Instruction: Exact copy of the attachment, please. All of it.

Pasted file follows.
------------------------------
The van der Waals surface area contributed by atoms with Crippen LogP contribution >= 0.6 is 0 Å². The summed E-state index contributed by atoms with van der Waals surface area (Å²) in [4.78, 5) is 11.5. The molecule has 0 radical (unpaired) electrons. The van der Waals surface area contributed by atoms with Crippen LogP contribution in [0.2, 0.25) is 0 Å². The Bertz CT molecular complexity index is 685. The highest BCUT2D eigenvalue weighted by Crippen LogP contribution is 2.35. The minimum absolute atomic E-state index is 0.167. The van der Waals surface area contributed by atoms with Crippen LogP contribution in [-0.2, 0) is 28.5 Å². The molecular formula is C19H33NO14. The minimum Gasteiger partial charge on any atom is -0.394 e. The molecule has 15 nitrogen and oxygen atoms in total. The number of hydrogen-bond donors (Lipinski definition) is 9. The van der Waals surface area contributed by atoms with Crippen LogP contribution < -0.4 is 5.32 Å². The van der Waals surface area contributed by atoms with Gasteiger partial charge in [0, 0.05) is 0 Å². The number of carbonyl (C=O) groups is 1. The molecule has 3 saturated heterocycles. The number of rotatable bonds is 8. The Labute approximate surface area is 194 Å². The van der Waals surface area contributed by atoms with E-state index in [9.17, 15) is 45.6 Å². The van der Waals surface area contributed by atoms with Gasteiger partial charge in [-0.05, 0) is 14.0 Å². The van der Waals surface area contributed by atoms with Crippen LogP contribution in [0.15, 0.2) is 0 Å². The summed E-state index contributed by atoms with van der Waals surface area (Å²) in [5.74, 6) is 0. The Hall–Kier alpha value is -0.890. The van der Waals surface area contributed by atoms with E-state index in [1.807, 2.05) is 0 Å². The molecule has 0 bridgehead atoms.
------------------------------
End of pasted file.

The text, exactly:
The van der Waals surface area contributed by atoms with Crippen LogP contribution >= 0.6 is 0 Å². The summed E-state index contributed by atoms with van der Waals surface area (Å²) in [4.78, 5) is 11.5. The molecule has 0 radical (unpaired) electrons. The van der Waals surface area contributed by atoms with Crippen LogP contribution in [0.2, 0.25) is 0 Å². The Bertz CT molecular complexity index is 685. The highest BCUT2D eigenvalue weighted by Crippen LogP contribution is 2.35. The minimum absolute atomic E-state index is 0.167. The van der Waals surface area contributed by atoms with Crippen LogP contribution in [-0.2, 0) is 28.5 Å². The molecular formula is C19H33NO14. The minimum Gasteiger partial charge on any atom is -0.394 e. The molecule has 15 nitrogen and oxygen atoms in total. The number of hydrogen-bond donors (Lipinski definition) is 9. The van der Waals surface area contributed by atoms with Crippen LogP contribution < -0.4 is 5.32 Å². The van der Waals surface area contributed by atoms with Gasteiger partial charge in [0, 0.05) is 0 Å². The number of carbonyl (C=O) groups is 1. The molecule has 3 saturated heterocycles. The number of rotatable bonds is 8. The Labute approximate surface area is 194 Å². The van der Waals surface area contributed by atoms with E-state index in [9.17, 15) is 45.6 Å². The van der Waals surface area contributed by atoms with Gasteiger partial charge in [-0.05, 0) is 14.0 Å². The van der Waals surface area contributed by atoms with Crippen LogP contribution in [0.15, 0.2) is 0 Å². The summed E-state index contributed by atoms with van der Waals surface area (Å²) in [5.74, 6) is 0. The Hall–Kier alpha value is -0.890. The van der Waals surface area contributed by atoms with E-state index in [1.807, 2.05) is 0 Å². The molecule has 0 bridgehead atoms.